A sensitive and rapid reversed-phase ultra performance liquid chromatographic (UPLC) method for the simultaneous determination of tocopherols (α-, β-, γ-, δ-), tocotrienols (α-, β-, γ-, δ-), α-tocopherol acetate and α-tocopherol nicotinate is described. The separation was achieved using a Kinetex pentafluorophenyl (PFP) column (150 × 2.1mm, 2.6 µm) with both photodiode array (PDA) and fluorescence (FL) detectors that were connected in series. Column was thermostated at 42°C. Under a gradient system consisting of methanol and water at a constant flow rate of 0.38 mL min(-1), all the ten analytes were well separated in less than 9.5 min. The method was validated in terms of linearity, limits of detection and quantitation, precision and recoveries. Calibration curves of the ten compounds were well correlated (r(2)>0.999) within the range of 100 to 25,000 μg L(-1) for α-tocopherol acetate and α-tocopherol nicotinate, 10 to 25,000 μg L(-1) for α-tocotrienol and 5 to 25,000 μg L(-1) for the other components. The method is simple and sensitive with detection limits (S/N, 3) of 1.0 to 3.0 μg L(-1) (FL detection) and 30 to 74 μg L(-1) (PDA detection). Relative standard deviations for intra- and inter-day retention times (<1%) and peak areas (≤ 4%) were obtained. The method was successfully applied to the determination of vitamin E in vegetable oils (extra virgin olive, virgin olive, pomace olive, blended virgin and refined olive, sunflower, soybean, palm olein, carotino, crude palm, walnut, rice bran and grape seed), margarines and supplements.
    Matched MeSH terms: Tocopherols/analysis*; Tocopherols/isolation & purification
  7. Dezfouli MG, Eissazadeh S, Zade SM
    Microsc. Microanal., 2014 Aug;20(4):1167-79.
    PMID: 24735566 DOI: 10.1017/S1431927614000701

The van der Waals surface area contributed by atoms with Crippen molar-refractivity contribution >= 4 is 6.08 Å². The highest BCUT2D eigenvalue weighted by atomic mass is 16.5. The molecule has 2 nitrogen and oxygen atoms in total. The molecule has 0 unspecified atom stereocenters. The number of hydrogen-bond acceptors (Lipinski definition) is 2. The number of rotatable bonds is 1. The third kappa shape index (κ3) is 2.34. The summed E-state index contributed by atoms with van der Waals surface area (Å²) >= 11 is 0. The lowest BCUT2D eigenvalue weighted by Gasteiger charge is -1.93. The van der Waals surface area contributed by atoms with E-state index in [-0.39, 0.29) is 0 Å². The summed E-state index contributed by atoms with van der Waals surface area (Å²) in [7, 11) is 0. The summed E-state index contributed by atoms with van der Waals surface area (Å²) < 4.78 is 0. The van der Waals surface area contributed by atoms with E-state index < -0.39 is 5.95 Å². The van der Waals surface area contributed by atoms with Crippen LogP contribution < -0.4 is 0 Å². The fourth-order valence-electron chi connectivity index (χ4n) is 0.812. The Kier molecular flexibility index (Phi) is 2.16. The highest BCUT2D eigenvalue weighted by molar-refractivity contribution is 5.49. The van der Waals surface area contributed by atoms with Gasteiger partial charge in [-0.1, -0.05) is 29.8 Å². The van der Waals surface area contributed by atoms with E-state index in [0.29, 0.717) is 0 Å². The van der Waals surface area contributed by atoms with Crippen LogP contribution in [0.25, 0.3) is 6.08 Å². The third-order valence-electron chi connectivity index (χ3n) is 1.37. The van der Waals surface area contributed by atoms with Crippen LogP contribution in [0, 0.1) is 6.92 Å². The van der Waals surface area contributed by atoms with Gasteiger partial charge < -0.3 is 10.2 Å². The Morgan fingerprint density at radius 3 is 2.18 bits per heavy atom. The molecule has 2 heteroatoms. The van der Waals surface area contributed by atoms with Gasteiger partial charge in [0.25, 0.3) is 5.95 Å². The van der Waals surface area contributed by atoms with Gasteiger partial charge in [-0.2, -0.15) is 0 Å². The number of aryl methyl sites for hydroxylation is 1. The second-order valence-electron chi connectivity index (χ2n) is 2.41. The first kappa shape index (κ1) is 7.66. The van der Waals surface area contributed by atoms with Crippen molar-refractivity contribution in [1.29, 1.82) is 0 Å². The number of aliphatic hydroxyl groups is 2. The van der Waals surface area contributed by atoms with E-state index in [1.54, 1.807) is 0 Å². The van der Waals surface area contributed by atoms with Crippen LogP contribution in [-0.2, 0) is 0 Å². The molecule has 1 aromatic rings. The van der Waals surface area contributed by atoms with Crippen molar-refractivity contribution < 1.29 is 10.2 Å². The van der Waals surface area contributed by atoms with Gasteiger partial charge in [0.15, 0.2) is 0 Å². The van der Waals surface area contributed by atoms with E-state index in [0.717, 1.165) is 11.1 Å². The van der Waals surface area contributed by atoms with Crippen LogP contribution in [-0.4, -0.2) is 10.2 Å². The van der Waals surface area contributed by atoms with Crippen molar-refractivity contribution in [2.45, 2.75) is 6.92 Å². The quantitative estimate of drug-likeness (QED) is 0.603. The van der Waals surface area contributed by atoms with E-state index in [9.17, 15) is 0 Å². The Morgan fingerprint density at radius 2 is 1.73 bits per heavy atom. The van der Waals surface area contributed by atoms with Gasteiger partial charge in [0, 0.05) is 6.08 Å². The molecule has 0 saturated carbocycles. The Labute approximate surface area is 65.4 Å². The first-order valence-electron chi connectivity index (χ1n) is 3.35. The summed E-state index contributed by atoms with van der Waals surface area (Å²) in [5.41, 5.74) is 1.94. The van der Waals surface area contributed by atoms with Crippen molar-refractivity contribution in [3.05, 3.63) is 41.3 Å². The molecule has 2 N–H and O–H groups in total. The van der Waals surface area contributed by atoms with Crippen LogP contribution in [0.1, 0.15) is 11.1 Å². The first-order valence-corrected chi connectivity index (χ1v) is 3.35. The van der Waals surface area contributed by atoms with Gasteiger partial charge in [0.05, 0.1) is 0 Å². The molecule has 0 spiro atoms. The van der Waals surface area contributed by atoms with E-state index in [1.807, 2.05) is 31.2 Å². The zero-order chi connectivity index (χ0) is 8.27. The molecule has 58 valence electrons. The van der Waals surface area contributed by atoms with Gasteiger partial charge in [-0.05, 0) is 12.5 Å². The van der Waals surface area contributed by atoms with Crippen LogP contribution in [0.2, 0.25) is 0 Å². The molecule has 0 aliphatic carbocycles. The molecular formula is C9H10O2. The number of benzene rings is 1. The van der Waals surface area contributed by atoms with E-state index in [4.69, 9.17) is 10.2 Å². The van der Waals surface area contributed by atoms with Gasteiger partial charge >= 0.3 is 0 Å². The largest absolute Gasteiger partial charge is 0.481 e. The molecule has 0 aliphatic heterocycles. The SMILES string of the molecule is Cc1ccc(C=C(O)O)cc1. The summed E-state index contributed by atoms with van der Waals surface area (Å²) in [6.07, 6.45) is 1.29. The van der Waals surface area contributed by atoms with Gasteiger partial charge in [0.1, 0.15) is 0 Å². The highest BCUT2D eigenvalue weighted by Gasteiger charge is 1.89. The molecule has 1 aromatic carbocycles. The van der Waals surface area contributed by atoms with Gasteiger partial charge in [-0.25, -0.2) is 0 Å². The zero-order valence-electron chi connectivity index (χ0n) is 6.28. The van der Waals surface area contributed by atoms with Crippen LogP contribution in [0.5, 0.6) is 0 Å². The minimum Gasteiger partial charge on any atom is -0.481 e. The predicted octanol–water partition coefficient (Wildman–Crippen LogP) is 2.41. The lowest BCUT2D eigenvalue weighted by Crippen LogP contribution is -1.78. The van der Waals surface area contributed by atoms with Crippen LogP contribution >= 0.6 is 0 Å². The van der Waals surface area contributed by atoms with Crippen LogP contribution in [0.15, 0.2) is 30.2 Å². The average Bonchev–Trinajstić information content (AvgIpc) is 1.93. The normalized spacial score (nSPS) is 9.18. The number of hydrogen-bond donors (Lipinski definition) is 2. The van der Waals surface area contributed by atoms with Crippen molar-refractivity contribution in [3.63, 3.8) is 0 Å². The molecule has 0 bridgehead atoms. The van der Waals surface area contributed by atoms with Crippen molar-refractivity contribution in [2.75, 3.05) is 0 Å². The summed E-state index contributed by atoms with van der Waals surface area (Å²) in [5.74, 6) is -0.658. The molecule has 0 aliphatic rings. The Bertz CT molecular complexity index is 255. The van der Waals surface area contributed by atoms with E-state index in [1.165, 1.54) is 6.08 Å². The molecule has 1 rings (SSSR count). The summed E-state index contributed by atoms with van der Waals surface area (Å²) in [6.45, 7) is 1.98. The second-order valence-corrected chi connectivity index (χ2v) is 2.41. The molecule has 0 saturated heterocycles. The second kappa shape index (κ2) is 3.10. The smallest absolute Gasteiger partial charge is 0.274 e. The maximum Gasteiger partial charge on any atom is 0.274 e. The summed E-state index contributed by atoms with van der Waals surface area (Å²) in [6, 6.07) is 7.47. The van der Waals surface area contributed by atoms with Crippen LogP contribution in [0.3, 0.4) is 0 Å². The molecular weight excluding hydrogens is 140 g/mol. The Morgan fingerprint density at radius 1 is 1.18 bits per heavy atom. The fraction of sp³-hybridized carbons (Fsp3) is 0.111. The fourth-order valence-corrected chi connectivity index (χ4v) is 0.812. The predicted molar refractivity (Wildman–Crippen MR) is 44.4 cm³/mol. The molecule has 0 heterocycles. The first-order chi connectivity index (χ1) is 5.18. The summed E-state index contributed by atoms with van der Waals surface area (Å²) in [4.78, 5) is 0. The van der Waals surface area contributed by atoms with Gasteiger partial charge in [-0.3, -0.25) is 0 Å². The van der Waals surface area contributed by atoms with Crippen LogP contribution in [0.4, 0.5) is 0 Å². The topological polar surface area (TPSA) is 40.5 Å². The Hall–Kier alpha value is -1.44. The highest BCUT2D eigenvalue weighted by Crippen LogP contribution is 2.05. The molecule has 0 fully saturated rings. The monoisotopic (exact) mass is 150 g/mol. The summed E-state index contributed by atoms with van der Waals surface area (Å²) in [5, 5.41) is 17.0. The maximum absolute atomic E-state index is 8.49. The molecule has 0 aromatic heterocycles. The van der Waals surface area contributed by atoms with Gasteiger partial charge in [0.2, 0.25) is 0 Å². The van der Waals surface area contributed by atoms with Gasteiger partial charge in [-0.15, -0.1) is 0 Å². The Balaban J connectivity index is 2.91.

This study examines histometrical changes induced by sodium arsenite (SA), as an environmental pollutant, and investigates the protective effect of α-tocopherol on ovaries of SA-treated rats during the prenatal stage until sexual maturity. Rats were classified into groups: control, SA (8 ppm/day), α-tocopherol (100 ppm/day), and SA+α-tocopherol. Treatment was performed from pregnancy until maturation when the rats and ovaries were weighed. The Cavalieri method was used to estimate volume of the ovaries, cortex, medulla, and corpus luteum. The mean diameter of oocytes, granulosa cells, and nuclei were measured and volume was estimated using the Nucleator method. The number of oocytes and thickness of the zona pellucida (ZP) were determined using an optical dissector and orthogonal intercept method, respectively. SA reduced the body and ovary weight, the number of secondary, antral and Graafian oocytes, volume of the ovaries, cortex, medulla and corpus luteum, mean diameter and volume of oocytes in primordial and primary follicles, mean diameter and volume of oocyte nuclei in all types of follicles, and mean thickness of the ZP in secondary and antral follicles. Also, the mean diameter and volume of granulosa cells and their nuclei in antral and Graafian follicles decreased significantly. Vacuolization and vascular congestion in the corpus luteum and an increase in the number of atretic oocytes were seen in the SA group. Most of these parameters were unchanged from the control level in the SA+α-tocopherol group. It was concluded that α-tocopherol supplementation reduced the toxic effects of SA exposure on ovarian tissue in rats.